The New Yorker’s Richard Brody recently called the film “a masterwork of tone and mood.” In the New York Times, Manohla Dargis said, “It is Ms. Moss, with her intimate expressivity, who annihilates you from first tear to last crushing laugh.”
Perry and Moss did a Q&A at the Film Society of Lincoln Center, which Perry noted on Twitter could be listened to by anyone watching the film at home via digital delivery.
Our own Steven Zeitchik, in writing a piece timed to the release of “Listen Up Philip,” was actually on set during the production of “Queen of Earth.” And in writing my own story about Perry’s earlier film “The Color Wheel,” I did an email Q&A with Olivier Pere that was later published in full online in France. It is also included as part of the recent DVD release via Factory 25.
'The Quay Brothers in 35'
Christopher Nolan, director of the “Batman” trilogy and "Interstellar,” has a new movie coming to Los Angeles, but it is not a big-budget major studio action blockbuster. Rather, it is a short tribute to the filmmaking duo of Stephen and Timothy Quay. Titled “Quay,” Nolan’s 8.5-minute film is an unprecedented behind-the-scenes look at the brothers in their studio.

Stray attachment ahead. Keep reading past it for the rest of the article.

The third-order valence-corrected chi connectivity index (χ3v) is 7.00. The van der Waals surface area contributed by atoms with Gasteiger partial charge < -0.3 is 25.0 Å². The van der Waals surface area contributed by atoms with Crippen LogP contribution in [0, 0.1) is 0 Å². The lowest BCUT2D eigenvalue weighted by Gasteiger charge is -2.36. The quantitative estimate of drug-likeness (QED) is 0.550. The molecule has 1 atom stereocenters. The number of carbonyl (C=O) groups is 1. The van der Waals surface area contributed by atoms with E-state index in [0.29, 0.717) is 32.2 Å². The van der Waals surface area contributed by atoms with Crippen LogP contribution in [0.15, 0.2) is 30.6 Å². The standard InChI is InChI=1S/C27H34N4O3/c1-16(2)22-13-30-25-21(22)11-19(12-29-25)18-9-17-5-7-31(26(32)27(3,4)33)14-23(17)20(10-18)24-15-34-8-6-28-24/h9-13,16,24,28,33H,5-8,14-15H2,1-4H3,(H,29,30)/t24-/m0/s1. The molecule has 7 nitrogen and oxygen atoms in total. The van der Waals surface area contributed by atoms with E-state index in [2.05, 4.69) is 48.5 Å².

Christopher Nolan attends the premiere of "Interstellar." (Frazer Harrison / Getty Images)
The film will first play at the Cinefamily on Sept. 4, with Nolan and the Quays scheduled to attend, to open a series “The Quay Brothers in 35 mm.” The series, curated by Nolan, spotlights the detail and otherworldly mystery of the Quays' work, and includes the films “In Absentia,” “The Comb” and “The Street of Crocodiles.” The series runs through Sept. 13.
I interviewed the Quay brothers for the release of their earlier film “The Piano Tuner of Earthquakes.” We spoke on the phone and they politely but firmly declined to individually identify themselves.
“You won't be able to tell the difference between us. We finish each other's sentences,” they said. “You better just say it's the Quays talking. Otherwise it won't be worth the effort.”